Last night, Hospital on BBC Two revealed first-hand the pressures that are facing health and social care teams across the country, with an emphasis on the challenges teams are facing managing delays in transfers of care.
Helen Jones, The Director of Adult Social Services for Nottingham City Council, who took part in the programme alongside colleagues from the NHS, Council and other agencies in the city, closed out the programme by saying "If this were a business, you'd be investing in social care. If we can help people live lives in their community, that is cheaper for society...but my fear is, in a year, it will look exactly the same, but a little worse and we'll just think that's the norm. It is so not acceptable."
Glen Garrod, President of the Association of Directors of Adult Social Services (ADASS) said:
“Nobody who works in adult social care will have been surprised at the extraordinary dedication that Helen Jones and her team at Nottingham City Council have displayed, not only in finding ways to help health colleagues free up much needed beds, but also for championing social care and doing all they can to provide the very best care they possibly can for vulnerable adults in their communities.
“Helen’s words at the end of the programme ring true. It isn’t acceptable that social care continues to have the shortfalls in funding we’ve seen, and in the run up to the green paper this year, we’ll be campaigning vigorously to make sure those shortfalls are filled. This programme is an incredibly powerful watch, and I’d recommend it to all ADASS members and indeed anyone interested in how social care is provided.”
This powerful documentary demonstrated first-hand the incredibly challenging decisions that frontline health and social care staff face. ADASS has consistently called for the funding shortfalls facing adult social care to be addressed.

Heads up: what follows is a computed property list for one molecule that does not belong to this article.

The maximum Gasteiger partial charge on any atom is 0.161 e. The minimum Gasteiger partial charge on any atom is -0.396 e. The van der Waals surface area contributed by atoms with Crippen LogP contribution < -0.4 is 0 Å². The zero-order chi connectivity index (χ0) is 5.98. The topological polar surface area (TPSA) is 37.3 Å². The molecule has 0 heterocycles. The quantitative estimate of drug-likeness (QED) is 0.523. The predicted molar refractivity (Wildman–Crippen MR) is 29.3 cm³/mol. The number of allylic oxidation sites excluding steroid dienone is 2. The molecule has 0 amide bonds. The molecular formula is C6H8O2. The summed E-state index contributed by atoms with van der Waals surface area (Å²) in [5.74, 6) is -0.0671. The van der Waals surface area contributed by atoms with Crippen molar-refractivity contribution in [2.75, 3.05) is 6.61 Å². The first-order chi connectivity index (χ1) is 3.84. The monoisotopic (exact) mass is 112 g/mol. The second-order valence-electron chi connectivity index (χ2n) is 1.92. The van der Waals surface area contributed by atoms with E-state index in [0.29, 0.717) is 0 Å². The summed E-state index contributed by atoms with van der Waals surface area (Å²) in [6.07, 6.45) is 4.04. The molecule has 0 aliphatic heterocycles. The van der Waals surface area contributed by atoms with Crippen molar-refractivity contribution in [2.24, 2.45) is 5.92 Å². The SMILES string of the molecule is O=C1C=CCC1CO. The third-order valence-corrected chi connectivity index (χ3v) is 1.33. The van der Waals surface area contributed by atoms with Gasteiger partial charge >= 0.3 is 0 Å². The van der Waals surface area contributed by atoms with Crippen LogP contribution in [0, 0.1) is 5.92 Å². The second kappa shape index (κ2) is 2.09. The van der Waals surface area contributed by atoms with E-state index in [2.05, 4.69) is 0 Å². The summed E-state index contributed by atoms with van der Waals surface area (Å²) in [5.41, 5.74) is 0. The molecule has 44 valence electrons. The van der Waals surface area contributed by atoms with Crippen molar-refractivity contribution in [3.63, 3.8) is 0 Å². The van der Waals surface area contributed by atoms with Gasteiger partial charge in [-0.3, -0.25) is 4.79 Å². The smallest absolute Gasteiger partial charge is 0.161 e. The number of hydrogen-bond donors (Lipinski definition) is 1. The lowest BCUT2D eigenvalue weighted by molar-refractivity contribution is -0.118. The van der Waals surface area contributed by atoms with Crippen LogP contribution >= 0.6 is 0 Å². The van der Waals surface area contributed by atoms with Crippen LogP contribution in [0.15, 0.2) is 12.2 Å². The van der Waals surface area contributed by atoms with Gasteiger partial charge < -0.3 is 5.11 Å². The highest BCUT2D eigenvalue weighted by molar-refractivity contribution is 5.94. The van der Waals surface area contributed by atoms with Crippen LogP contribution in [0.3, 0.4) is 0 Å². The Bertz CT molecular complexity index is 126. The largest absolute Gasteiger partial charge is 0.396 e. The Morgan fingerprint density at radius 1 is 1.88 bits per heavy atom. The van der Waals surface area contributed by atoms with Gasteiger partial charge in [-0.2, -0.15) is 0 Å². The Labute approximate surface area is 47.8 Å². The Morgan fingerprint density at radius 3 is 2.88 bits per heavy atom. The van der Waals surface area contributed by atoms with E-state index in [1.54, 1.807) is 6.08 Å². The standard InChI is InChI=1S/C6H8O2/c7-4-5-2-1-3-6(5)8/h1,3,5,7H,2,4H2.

Cancer operations at Nottingham University Hospitals are under threat of being cancelled as the trust has run out of beds. As people lie on trolleys waiting to be admitted into A&E, hundreds of mostly elderly patients are stuck in hospital. They are well enough to leave but must wait either for a place in a residential home or for the appropriate care packages to be set up to support them in their own homes.
93-year-old Ray has dementia and will need a package of care to help him once he is back at home. After ten weeks, social services organise a care package, but doubts arise about his ability to cope at home on his own.
89-year-old Jean has been waiting for the package of care that will allow her to go home. Her flat will need to be decluttered before it is deemed safe enough, but Jean's keys are missing, so she is offered a temporary place in a residential home until they are found. However, her social worker is concerned that a residential home is not right for her.
Four-month-old Spencer has never left the Paediatric High Dependency Unit. He was born with underdeveloped lungs and needs help with his breathing. Doctors have said he can go home, but the family's flat is too small to accommodate the equipment and the carers he needs.
Watch the programme at this link on BBC iPlayer (for the next 29 days).